you hello I’m Charles doubting in my garden at homemakers in Somerset southwest England and I want to show you around a bit I’ll show you how this garden was made it’s an intensive Market Garden cropping a quarter of an acre of vegetables for sale locally and using the no dick methods so I’m not disturbing or tilling the soil in any way at all and it’s also great methods for growing flowers and fruit trees anything you like the vegetables grow simply and abundantly we have relative weeding to do it’s not so much watering as when the soil is disturbed so let’s go and have a look around compost is a gardeners best friend and I make as much as I can here because it’s hard to have enough I’m putting on a mulch every year and that is my main input of fertility and I use compost because in this climate other marches tend to encourage slugs whereas well rotted materials whatever they were in the first place don’t harbor slugs and I can sow and plant into them straight away so here is my current compost heap and it’s taking all the garden waste and getting pretty warm it’s actually only we started it three days ago and already the temperatures up to 62 centigrade much too hot to put your hand in so that’s transforming the wastes which are anything from the green leaves weeds crop residues grass moans stemi stuff woodie’s stuff is good up to half brown matter including paper cardboard straw I get from my neighbors for example anything you can get hands on it a bit brown to mix with the greens and then in terms of how much size you need you don’t need a huge heat for a small garden this is quite a big table in the 3/4 acre so quite a lot of inputs coming in this area here which is about five foot square we’ll take all the waste from this garden for a whole month in the summer so a lot of stuff is going in here and turning into sadly not a huge amount of compost but this will make maybe a ton of composted behind me there’s a heap that we just finished that was the previous month’s input from the whole garden plus some straw brought in and that will make about a tonne and then we’re going to turn that into the empty bay on it’s right beyond us so you need a on average about three bays if you want to get serious about composting they could be smaller than this but it’s useful to have three separate areas for making compost for the amount of vegetables I grow here I can’t make enough compost so I am buying in some as well question is what does one buy in here for example is compost that was used for growing mushrooms so it’s already composted when I buy it and it’s been sitting here here actually so it’s now it’s really well rotted and that’s beautiful for spreading weed free and then here are two different potential compost well one is potential one is sort of finish this one is green waste compost so that’s compost made from gardens so that people take to the dump and it sure didn’t turned into something black and crumbly as he wasn’t really finished when I took delivery so I’ve covered it with polythene and it’s still warm and I’ll be using this in the winter and then under the other cover it’s the woodchips which I was given by a local tree surgeon and these need a lot of breaking down before you could use them say for growing vegetables anyway although like that you could put them in pathways for example but it’s another potential option for importing some fertility to grow great vegetables the nodig approach works really well on all different soils this is the fourth market garden I’ve made and the first three were very different my first one in the 1980s was on stony brush up to seven acres by the time I finished there then I was in France on really white sticky clay potentially difficult sauce was growing and it worked really well lovely no dig vegetables for the local market there then I was at low farm not far from here growing on an acre of yellow clay and again no dig gave me bountiful crops very little weeding and here on homemakers quarter acre silty loam really fertile so and it’s got a nice compost mulch on top which is what I’m sowing and planting into and this is where no dig seems to really come into its own because for example the parsnips there whatever so easy to get going a lot of gardeners struggle it seems to get their passage to come up in the spring I finally work every year so I simply sew the seeds into the compost mulch on the surface and that’s it and this very little weeding subsequently because this compost mulch once you’ve done an initial hoeing of the weed seeds that were in it there’s not many weeds subsequently grow through the year so to grow these onions it’s been very simple thumb growing from sets some from seeds and we’ve had to do very little weeding once they’re established and now it’s just harvest time you’ve seen lovely bulbs no dig with a compost mulch makes growing really easy so wide range of crops I’m growing here all with the same in the same soil with the same amount of mulch on the surface because I’m feeding the soil then thinking right what should I grow here for example we have peas these actually have not even picked because they’re for seed so I’m just letting them all develop and then we’re going to harvest these little pods and they’ve got dry seeding that’s for next year’s pea shoots and I growing flowers at the ends of some of the beds and that helps to pull in some predators for pests it just mixes up the pests and predator balance keeps everything healthy and it looks nice and then there’s second cropping so second cropping in no digs is incredibly simple because all you need to do is clear the debris of the first crop in this case it was broad beans further up it was peas they’ve just finished so we’ve taken that off to the compost heap and in this case planted some chicory for autumn salad and in this bed the beetroot growing here I planted between garlic so this already has had a harvest of garlic in this area and then multi-zone modules of beetroot planted between the garlic as it’s maturing and so you get an overlap across you get more in the growing seasons here we have celery it’s just finishing from a spring planting and behind me some chard which we’re cropping every week celeriac this is an autumn harvest so this is one of the vegetables that takes a whole season to mature and that actually needs some water at the moment so we’re watering that twice a week it’s very dry one of the harder vegetables to grow but once you’ve got your saw really fertile it becomes easier and then some nice plants here tree spinach very pretty little shoots for putting in salad bags and perennial kale behind that so that’s a three-year-old plant of kale Taunton Dean which gives care leaves every week for much of the year because I’m cropping my vegetables very intensively and using only 1/3 of the area here at homemakers there is plenty of room for growing lots of lovely flowers which I really enjoy and no dig makes it quite simple in fact because they’re so little weeding to do one side cleared the ground this was really messy weeds when I arrived full of bindweed brambles ivy and thorough mulching in the first year to starve them of light and it’s now very clear of weeds a little bit of bind weed that I remove with a trowel and I can grow this wonderful range of annual and perennial flowers both here in front of the house and then different borders around homemakers really makes the garden look pretty for a large part of the year this is the east side of my market gardens at the moment it happens to have mostly Salle’s growing for the summer salad bags of mixed leaves which we pick four twice a week and quite a few vegetables four boxes sold once a week all mixed up quite a bit to get a better balance of pest and predator and with a few flowers for the same reason to attract some predators for the general health and well-being of all these crops you you these two beds are a trial a comparison of how the same vegetables grow in and stug beds and and under beds so same so in same plantings this bed I have dug it every year in the winter incorporate compost and this bed I simply put the same amount of compost on top and then at any stage of the year you can have a good look and compare the growth and all the harvests also are weighed so that there’s a record of the productivity of each bed and at the moment it’s middle of July and this bed has given 42 kilos the dug bed and the unlike bed has given 41 and a half so sorry sibling cropping and this pattern of cropping actually repeats this is the tenth year now and it’s more or less the same all the time so then you wonder all the extra work of digging why at the moment we got it all the second crops which is why the vegetables are quite small carrots for example following lettuce nd following shallots and onions kale and cabbage following beetroot cucumbers following potatoes and parsnips that have been there all spring in the heart of homemakers garden is this beautiful cedar green hash where I’m cropping summer tomatoes cucumbers melons OB jeans and basil and then salads in the winter and also this greenhouse is brilliant for propagation it holds a little bit more warmth than the polytunnel and so I’ve got plants being raised all year round here and in the spring I make a little hotbed of fresh Osman s which is fantastic for providing warmth to get the first showings underway starting in the middle of February that’s homemakers I have just one polytunnel very intensively cropped and very simply – in terms of soul preparation three inches of compost once a year in May and that supports growth all through the whole calendar year at the moment hi summer so it’s tomatoes cucumbers and basil for salad all growing just fed by that compost mulch no other feeds given and supported on strings the summer crops here so I’m using the full height of the polytunnel making maximum use of every bit of light and then in September October these plants finish cropping and we pull them out very simple preparation again or hardly anything actually popping in plants for winter Silas picked from November through to April this is the west side of homemakers a 3,000 square foot strip where as well as vegetables I’m growing some perennials so there’s perennial vegetables artichokes kale up there and soft root as well and a double strip bed of asparagus which I planted the Crown’s on undisturbed pasture very weedy ground compost mulch on top and that’s less than four years old now really abundant and we were picking Spears already this spring and here I have another little trial where strips two meters wide each this one has a mulch of well rotted cow manure and the middle one has amount of green waste or mushroom compost so it’s comparing the effect on growth of different composts and then a third strip has the same compost as the second one but each bed within it has been dug before planting so that’s a comparing simply dig no dig and it’s the fourth year now of this trial and so far the middle strip is slightly ahead in terms of yield I’m weighing all the harvests so the no dig with green waste mushroom compost is doing really well I’m growing a range of fruit trees at homemakers and this is a line of 14 different varieties of apple tree which when I planted them only three and a half years ago they were like little sticks and I made a small hole in the ground bare root transplants and now they’re turning into beautiful little trees which I’m pruning in the summer as well as winter and key to their establishment has been keeping the ground really well weeded all the time so start mulching of initial weeds and then an inch of compost or so every winter to keep the ground fertile and helps to keep it weed free and healthy growth on the apples when planting fruit trees the thing to pay close attention to is rootstock because that will affect how big the tree eventually grows and the apple trees we just saw are growing on a medium size roots on em 26 mm 106 whereas these plums are grown on a dwarfing rootstocks called pixie my idea is that I don’t want them to take up too much room here it’s only quite a small shed keeps everything nice and small and tidy easy to pick the fruit which are developing very nicely and on each side of my shared I’ve planted three dwarfing plums of different varieties Victoria opal and Marjory seedling on the other side for more information on organic noded gardening check out any of my seven books on different aspects of this subject growing vegetables above all and my website has fortnightly updates to keep you up to speed on sowing planting harvesting and also you’ll find information on my website about courses I run day courses here we can courses courses around and abroad even and lots more all about no dig organics Oh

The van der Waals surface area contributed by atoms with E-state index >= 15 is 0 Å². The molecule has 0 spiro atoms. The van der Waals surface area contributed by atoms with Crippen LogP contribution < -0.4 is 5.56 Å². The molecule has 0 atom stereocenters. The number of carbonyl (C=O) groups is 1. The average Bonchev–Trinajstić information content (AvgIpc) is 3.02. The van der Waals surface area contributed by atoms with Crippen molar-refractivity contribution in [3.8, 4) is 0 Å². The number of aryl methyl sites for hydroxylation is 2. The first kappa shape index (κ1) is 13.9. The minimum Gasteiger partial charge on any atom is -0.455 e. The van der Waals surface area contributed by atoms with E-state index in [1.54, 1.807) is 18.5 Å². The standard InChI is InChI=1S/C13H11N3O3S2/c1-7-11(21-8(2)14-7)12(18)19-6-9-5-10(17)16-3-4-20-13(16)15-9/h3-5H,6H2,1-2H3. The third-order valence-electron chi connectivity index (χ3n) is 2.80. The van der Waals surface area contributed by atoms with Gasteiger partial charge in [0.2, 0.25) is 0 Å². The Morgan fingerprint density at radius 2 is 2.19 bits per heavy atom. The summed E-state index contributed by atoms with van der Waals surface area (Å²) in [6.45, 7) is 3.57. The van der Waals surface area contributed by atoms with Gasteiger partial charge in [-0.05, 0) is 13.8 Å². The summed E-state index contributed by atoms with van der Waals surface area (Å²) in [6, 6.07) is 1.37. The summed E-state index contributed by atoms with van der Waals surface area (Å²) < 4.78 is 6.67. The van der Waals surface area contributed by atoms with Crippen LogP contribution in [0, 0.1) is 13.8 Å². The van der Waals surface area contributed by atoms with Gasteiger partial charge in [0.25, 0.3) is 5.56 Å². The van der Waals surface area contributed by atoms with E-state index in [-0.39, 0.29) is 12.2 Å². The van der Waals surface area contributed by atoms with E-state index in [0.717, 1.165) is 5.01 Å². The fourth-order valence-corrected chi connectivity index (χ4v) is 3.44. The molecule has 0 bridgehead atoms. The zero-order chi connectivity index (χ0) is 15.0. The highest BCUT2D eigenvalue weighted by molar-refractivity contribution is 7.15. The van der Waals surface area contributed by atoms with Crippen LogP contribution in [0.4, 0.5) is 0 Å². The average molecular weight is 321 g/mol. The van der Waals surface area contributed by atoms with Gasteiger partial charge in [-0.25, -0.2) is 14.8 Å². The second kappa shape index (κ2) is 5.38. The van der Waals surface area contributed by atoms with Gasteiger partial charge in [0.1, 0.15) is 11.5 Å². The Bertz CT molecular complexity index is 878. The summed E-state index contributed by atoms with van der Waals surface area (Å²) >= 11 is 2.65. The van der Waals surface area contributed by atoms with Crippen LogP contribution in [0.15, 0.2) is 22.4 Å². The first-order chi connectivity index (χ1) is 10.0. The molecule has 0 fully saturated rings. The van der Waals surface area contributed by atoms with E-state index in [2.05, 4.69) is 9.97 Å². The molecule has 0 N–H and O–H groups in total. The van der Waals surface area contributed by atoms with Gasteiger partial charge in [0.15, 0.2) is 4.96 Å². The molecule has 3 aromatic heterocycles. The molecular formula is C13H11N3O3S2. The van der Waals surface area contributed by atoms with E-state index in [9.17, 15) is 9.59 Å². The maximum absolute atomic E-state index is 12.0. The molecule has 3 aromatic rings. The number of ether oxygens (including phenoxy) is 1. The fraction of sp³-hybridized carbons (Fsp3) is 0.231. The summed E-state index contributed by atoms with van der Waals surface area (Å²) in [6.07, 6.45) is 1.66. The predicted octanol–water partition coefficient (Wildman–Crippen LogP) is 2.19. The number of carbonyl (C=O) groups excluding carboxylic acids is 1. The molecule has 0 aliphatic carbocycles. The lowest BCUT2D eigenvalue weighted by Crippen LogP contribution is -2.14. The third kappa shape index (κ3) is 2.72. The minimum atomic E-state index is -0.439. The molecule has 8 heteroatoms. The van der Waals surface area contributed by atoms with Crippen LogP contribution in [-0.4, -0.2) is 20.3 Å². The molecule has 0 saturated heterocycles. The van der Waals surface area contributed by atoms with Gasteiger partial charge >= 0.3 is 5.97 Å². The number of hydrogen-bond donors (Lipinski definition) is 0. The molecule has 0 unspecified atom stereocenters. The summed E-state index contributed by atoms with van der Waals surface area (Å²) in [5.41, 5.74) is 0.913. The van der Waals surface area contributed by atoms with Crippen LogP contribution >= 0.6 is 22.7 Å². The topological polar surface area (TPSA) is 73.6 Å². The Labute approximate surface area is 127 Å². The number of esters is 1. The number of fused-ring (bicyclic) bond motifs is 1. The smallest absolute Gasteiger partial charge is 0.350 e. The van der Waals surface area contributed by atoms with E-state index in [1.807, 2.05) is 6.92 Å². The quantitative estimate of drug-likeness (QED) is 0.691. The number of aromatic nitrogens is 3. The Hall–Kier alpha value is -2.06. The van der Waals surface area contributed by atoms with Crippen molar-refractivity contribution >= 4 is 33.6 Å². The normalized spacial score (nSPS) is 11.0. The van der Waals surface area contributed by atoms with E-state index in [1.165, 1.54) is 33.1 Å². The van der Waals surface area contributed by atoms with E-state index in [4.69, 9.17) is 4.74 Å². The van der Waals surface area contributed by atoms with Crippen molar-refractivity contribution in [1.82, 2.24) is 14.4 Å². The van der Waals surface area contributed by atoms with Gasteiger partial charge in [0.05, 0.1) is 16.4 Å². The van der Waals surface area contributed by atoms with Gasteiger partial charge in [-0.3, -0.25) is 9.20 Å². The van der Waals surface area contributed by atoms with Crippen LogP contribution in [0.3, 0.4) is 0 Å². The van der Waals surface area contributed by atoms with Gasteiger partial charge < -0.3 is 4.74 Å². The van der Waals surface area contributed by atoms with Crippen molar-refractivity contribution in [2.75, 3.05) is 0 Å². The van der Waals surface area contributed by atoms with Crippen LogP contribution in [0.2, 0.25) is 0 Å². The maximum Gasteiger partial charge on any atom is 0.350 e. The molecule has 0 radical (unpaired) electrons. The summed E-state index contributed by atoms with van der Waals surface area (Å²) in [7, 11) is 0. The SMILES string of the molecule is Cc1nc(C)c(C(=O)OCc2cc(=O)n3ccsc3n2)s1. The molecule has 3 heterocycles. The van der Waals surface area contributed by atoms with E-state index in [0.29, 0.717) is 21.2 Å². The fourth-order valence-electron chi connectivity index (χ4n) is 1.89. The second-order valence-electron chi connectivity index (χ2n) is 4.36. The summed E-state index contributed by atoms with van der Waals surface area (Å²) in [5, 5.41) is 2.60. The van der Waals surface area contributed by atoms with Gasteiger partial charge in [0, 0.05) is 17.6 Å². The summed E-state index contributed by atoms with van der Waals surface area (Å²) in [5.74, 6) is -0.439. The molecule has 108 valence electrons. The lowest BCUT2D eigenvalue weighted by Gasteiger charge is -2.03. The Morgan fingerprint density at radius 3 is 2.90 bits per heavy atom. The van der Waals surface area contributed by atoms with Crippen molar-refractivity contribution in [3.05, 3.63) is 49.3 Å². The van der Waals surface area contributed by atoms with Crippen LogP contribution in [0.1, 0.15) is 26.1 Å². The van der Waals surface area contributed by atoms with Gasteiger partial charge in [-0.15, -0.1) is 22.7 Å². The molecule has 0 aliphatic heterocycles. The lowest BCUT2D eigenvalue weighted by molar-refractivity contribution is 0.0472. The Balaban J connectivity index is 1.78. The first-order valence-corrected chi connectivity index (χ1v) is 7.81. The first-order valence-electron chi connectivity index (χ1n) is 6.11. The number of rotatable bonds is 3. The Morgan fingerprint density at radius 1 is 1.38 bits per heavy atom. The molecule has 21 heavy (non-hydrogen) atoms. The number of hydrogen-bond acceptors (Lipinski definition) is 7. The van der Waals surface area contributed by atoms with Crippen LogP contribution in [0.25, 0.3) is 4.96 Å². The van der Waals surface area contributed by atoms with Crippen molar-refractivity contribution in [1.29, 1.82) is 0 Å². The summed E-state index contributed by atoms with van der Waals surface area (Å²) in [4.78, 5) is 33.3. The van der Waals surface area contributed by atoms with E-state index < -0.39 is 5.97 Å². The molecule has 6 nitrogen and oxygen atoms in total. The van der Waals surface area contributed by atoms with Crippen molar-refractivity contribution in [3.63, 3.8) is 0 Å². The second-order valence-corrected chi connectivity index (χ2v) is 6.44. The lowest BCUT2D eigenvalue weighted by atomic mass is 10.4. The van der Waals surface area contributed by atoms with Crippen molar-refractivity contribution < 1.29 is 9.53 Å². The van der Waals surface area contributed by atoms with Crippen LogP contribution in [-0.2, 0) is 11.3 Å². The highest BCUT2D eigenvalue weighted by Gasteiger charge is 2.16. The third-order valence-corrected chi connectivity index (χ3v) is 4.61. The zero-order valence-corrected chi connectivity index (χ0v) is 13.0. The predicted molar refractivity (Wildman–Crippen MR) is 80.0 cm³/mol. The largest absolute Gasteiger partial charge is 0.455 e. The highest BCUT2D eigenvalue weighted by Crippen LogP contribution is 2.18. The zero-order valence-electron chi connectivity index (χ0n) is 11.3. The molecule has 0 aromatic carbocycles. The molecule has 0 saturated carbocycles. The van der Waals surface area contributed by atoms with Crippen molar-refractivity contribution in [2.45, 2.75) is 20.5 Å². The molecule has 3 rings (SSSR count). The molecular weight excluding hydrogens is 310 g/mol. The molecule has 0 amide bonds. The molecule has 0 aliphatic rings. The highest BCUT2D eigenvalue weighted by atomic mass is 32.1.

100 thoughts on “No dig with Charles Dowding, showing his fourth summer at Homeacres